While making it easier to bring generic drugs to market, Congress also wanted to protect patent holders whose rights might be infringed by the generic drugs. The law, therefore, requires that NDAs contain a list of any patents "which claim the drug . . . or which claim a method of using such drug and with respect to which a claim of patent infringement could reasonably be asserted if a person not licensed by the owner engaged in the manufacture, use, or sale of the drug." 21 U.S.C. § 355(b)(1). If new patents claiming the drug or a method of using the drug are filed after the drug has been approved, the approved applicant must inform the Food and Drug Administration within 30 days. See 21 U.S.C. § 355(c)(2). The FDA keeps all of this information in a publication officially titled Approved Drug Products with Therapeutic Equivalence, commonly called the Orange Book. See 21 U.S.C. § 355(j)(7)(A).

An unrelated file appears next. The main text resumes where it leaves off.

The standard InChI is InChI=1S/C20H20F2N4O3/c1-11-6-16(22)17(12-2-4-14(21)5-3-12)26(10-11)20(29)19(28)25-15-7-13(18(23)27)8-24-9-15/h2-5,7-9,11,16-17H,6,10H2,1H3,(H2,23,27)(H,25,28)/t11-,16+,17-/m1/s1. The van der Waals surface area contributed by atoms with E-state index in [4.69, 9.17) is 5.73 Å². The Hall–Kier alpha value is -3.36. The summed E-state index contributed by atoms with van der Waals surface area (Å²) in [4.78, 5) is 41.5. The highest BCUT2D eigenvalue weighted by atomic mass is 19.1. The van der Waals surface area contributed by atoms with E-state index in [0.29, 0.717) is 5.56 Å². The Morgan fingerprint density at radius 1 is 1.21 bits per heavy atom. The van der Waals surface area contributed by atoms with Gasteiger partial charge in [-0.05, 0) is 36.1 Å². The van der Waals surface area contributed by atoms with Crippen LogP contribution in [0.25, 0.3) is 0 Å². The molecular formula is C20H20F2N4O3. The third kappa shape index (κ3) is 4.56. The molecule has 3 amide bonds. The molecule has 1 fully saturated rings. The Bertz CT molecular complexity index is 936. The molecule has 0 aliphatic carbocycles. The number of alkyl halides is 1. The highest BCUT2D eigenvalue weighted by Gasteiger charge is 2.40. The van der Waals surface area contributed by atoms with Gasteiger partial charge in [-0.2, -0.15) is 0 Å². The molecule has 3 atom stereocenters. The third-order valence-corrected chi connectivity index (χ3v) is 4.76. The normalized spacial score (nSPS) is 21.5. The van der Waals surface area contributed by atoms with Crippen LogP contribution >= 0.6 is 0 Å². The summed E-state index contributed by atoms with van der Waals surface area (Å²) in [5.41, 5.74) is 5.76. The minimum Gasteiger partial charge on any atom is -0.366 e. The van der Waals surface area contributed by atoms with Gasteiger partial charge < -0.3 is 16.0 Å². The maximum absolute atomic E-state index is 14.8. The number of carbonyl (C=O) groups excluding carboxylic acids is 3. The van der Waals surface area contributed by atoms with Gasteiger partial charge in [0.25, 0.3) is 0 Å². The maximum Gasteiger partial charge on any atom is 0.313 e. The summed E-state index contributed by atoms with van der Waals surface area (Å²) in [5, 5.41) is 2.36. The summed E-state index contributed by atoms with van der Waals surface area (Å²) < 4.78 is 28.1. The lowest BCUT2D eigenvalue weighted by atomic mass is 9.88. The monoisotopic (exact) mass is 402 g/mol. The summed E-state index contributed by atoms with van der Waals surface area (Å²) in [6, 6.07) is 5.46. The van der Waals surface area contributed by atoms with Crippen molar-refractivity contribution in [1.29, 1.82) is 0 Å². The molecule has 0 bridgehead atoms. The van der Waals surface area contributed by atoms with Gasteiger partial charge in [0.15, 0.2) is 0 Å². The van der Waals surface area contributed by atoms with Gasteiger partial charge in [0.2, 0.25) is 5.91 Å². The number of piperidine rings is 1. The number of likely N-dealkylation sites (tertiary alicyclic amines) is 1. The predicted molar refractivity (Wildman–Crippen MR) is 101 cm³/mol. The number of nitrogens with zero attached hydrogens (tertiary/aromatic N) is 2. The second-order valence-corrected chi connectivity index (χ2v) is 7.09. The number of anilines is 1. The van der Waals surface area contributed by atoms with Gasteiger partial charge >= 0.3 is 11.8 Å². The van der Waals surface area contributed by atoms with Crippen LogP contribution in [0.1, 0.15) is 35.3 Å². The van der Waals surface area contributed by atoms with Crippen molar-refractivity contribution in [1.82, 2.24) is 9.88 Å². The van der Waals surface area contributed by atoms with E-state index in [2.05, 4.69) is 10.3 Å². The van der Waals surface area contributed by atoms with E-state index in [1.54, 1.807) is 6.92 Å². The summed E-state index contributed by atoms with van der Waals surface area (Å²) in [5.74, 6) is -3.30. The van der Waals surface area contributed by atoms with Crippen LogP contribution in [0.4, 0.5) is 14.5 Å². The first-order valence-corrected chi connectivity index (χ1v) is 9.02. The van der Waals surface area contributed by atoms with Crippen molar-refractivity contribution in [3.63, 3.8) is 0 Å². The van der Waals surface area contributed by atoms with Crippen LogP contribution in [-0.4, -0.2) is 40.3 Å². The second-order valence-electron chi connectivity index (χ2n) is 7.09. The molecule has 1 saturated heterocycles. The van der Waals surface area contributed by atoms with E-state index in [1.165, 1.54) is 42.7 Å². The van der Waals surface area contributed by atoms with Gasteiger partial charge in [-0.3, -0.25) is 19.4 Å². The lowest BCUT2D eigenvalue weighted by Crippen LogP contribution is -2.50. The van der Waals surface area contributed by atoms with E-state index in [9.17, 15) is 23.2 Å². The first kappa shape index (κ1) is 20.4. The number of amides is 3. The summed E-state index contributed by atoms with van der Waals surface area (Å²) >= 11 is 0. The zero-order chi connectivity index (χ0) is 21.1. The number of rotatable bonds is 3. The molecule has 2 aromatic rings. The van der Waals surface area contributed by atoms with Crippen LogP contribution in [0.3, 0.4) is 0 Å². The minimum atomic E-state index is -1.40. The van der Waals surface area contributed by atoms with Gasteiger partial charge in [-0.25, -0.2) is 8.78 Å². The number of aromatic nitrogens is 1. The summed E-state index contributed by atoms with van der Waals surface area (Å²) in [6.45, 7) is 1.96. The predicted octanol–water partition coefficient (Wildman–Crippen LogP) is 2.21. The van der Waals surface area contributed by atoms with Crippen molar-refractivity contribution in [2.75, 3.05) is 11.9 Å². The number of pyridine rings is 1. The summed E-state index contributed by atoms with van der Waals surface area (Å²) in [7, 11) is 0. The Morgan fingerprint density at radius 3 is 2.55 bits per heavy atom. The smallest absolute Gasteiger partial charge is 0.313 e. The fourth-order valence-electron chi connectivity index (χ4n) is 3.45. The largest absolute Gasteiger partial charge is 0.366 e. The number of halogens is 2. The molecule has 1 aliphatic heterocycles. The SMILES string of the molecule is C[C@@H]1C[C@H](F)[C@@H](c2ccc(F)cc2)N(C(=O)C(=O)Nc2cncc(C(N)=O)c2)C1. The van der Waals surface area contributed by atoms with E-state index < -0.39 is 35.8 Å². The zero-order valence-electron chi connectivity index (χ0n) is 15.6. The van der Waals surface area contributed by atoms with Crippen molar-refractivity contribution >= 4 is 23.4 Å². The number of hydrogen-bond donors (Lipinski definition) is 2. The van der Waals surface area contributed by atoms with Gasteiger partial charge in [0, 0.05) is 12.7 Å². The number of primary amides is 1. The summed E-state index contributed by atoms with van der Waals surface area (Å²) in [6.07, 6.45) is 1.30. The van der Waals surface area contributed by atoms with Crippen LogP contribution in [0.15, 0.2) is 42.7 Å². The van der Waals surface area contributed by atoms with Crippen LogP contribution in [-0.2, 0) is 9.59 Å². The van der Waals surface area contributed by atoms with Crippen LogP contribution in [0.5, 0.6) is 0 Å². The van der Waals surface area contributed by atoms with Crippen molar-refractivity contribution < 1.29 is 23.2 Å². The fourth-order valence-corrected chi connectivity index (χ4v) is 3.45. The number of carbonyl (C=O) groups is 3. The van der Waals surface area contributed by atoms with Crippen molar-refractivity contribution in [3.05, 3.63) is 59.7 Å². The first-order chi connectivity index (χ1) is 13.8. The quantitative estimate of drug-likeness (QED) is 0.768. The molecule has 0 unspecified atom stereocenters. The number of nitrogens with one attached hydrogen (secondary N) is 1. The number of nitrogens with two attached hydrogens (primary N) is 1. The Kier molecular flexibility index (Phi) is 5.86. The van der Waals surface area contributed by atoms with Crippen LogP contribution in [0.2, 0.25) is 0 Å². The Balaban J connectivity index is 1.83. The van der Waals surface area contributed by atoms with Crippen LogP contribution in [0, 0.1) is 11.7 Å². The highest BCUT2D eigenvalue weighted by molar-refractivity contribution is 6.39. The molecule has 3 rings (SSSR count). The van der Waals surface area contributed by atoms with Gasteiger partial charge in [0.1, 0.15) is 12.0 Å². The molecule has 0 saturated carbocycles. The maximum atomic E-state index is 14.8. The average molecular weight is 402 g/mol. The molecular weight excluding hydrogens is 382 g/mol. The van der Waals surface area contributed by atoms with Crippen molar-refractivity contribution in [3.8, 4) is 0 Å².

The statute also includes patent protections when an Abbreviated New Drug Application is filed. For "each patent which claims" the drug the applicant would like to distribute in a generic version, the applicant must certify (1) that no patent has been filed with the FDA; or (2) that the patent has expired; or (3) that the patent has not expired, but will expire on a particular date; or (4) that the patent is either invalid or the generic drug will not infringe it. See 21 U.S.C. § 355(j)(2)(A)(vii).